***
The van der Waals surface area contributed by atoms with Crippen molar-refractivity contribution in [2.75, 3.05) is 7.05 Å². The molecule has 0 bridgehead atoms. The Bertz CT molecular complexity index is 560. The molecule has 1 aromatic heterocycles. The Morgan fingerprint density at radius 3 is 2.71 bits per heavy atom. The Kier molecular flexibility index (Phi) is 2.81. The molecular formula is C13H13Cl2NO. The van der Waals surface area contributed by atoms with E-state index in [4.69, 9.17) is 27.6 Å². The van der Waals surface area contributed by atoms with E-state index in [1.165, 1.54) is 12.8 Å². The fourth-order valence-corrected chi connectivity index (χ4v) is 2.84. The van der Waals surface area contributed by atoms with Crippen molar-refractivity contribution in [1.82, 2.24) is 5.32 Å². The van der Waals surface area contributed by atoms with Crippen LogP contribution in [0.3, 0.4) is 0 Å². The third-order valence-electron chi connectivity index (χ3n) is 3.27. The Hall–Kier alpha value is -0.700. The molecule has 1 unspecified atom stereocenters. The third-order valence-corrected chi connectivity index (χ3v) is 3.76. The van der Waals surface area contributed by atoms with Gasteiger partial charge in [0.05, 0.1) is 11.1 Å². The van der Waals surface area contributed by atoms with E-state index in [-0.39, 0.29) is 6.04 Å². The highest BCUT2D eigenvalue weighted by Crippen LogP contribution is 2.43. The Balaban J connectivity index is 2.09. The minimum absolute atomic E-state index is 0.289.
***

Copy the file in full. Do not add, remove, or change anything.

The van der Waals surface area contributed by atoms with Crippen molar-refractivity contribution in [2.75, 3.05) is 7.05 Å². The molecule has 0 bridgehead atoms. The Bertz CT molecular complexity index is 560. The molecule has 1 aromatic heterocycles. The Morgan fingerprint density at radius 3 is 2.71 bits per heavy atom. The Kier molecular flexibility index (Phi) is 2.81. The molecular formula is C13H13Cl2NO. The van der Waals surface area contributed by atoms with E-state index in [4.69, 9.17) is 27.6 Å². The van der Waals surface area contributed by atoms with E-state index in [1.165, 1.54) is 12.8 Å². The fourth-order valence-corrected chi connectivity index (χ4v) is 2.84. The van der Waals surface area contributed by atoms with Crippen molar-refractivity contribution in [1.82, 2.24) is 5.32 Å². The van der Waals surface area contributed by atoms with Crippen LogP contribution in [0.3, 0.4) is 0 Å². The third-order valence-electron chi connectivity index (χ3n) is 3.27. The Hall–Kier alpha value is -0.700. The molecule has 1 unspecified atom stereocenters. The third-order valence-corrected chi connectivity index (χ3v) is 3.76. The van der Waals surface area contributed by atoms with Gasteiger partial charge in [0.05, 0.1) is 11.1 Å². The van der Waals surface area contributed by atoms with E-state index in [-0.39, 0.29) is 6.04 Å². The highest BCUT2D eigenvalue weighted by Crippen LogP contribution is 2.43. The Balaban J connectivity index is 2.09. The minimum absolute atomic E-state index is 0.289.